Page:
Geddy: Rush Never Stopped Doing Concept Albums
Caress of Steel, 2112, Hemispheres . . . these were concept albums, but so were Grace Under Pressure, Power Money, Roll the Bones . . .
Geddy in an interview with the Halifax Chronicle-Herald says Rush kept doing concept albums long after it appeared to stop them in the 1980s, but no one seemed to notice. “I guess they didn’t put two and two together,” he says of fans and music critics in the July 10 piece. “We continued to make concept records; we just didn’t tell anyone. So, nobody commented on that. . . . It is quite different when we go out there and say, ‘Yes, it’s a concept record.’”
Neil has been mentioning for years in intervews that Rush’s albums typically have a theme, some more obvious than others. Roll the Bones, for example, is about chance, and Power Windows, about the hubris of power.
In his Halifax interview, Geddy says Clockwork Angels in his mind was originally going to be just one big song amidst a collection of songs, like on many of their earlier albums. But as Neil developed the concept, they decided to build the entire album around it.
“At first I thought it would just be one 15-minute crazy tune,” Geddy says, but “as we started to talk about this conceptual idea, it became apparent that it was going to become a bit of a journey, more of a story, and we wondered how we could approach that in a way that feels fresh. It was quite a job, making sure that it had the right tone. We wanted it to be progressive, but we didn’t want to sound too ‘proggy.’ We wanted it to rock, but it still has to follow a storyline and have its more contemplative moments. It was really a difficult job to deal with the concept in the right light, but the music came quite easily, quite naturally, and that was a blessing for the record.”
As he has in other interviews, Geddy talks about the stringent routine he follows while on tour to maintain his strength and preserve his voice, a routine that has the effect of draining much of the fun out of touring, but in the end it works, because it enables him to have his fun while on stage, even now that he’s almost 60.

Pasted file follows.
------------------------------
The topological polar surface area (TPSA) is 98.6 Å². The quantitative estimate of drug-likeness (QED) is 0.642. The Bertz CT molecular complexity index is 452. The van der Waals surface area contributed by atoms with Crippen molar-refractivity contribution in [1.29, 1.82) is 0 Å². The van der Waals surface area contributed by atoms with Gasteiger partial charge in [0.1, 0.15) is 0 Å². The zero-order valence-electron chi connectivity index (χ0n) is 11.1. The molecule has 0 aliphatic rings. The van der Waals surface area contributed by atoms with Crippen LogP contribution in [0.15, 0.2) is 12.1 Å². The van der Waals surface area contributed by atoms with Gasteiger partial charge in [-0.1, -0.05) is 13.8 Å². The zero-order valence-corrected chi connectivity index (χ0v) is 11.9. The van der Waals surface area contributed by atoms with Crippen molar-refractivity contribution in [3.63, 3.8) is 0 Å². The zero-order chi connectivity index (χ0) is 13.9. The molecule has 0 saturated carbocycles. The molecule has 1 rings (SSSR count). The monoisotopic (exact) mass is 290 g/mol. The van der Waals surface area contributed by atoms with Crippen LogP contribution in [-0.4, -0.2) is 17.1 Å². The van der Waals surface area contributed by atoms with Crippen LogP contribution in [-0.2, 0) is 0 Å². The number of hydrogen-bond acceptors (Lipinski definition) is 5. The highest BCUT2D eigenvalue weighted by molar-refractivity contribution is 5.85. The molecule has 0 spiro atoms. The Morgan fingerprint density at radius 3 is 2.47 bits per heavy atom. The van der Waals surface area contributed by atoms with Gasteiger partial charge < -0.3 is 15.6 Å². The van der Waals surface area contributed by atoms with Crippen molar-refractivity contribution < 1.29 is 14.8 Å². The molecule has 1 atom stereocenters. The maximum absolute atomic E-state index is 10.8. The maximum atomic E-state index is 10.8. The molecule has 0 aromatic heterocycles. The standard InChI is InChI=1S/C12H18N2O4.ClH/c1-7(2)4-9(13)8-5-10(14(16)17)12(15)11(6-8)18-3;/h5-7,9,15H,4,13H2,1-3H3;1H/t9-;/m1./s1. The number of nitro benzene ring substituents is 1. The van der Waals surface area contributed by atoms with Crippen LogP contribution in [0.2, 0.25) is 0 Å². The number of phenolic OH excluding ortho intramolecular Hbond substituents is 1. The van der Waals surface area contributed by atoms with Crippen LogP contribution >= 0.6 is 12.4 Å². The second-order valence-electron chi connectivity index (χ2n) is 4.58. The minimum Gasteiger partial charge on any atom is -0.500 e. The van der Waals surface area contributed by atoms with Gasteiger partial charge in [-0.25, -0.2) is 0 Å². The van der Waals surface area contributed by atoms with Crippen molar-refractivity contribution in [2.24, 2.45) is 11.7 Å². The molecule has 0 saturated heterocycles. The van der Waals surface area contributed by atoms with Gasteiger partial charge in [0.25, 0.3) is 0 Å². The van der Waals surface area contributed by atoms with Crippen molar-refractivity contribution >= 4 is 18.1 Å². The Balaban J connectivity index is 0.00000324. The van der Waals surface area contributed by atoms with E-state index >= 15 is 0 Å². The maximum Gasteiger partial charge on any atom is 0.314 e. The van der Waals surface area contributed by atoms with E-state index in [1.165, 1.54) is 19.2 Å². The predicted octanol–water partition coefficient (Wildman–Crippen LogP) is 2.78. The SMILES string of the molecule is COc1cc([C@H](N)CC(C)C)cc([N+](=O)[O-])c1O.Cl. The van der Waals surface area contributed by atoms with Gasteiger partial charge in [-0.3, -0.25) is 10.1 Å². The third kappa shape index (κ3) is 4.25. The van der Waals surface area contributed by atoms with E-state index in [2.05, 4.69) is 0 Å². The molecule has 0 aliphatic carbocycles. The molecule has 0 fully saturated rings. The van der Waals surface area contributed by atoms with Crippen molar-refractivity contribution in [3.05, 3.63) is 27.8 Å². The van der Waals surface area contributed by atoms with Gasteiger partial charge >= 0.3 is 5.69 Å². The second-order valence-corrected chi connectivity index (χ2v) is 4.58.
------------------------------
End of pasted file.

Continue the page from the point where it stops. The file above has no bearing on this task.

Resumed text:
“For the most part it’s like I’m paying some sort of penance,” he says. “It’s a bit of a tease to be in a town you love and yet not have the ability to go out and do it properly. So I have to live for, and love, those three hours I’m on stage, basically. Everything else has to serve that.”
Rush has a few more tour dates in Canada during July and then heads back down to the U.S. for a final four shows, in Portland, Salt lake City, Denver, and then, for its final show, Kansas City. After that, it’s rest and relaxation. Geddy has said in previous interviews that the band doesn’t know what it’ll do next but that it’s unlikely it’ll do anything for at least a year, having been on the road for Clockwork Angels for the past 12 months. He’s also said talk of Clockwork Angels being the band’s swan song is way premature; it’s in a groove now and just wants to play things by ear, which is how it’s always done things.
The band’s most recent show was the Ottowa Blues Fest. For great pictures of that show, like this one, go to John Paluto’s terrific site, Cygnus-x1.
Read the Halifax article, “Carrying the Torch for Rush,” in its entirety.
Thanks to RushIsABand for the head’s up on the Halifax interview.
Aaaand . . . speaking of Caress of Steel, I think the image on the album cover, when looked at from afar, looks a lot like an Indian head penny. Take a look. —Rob Freedman, Rush Vault
More This and That.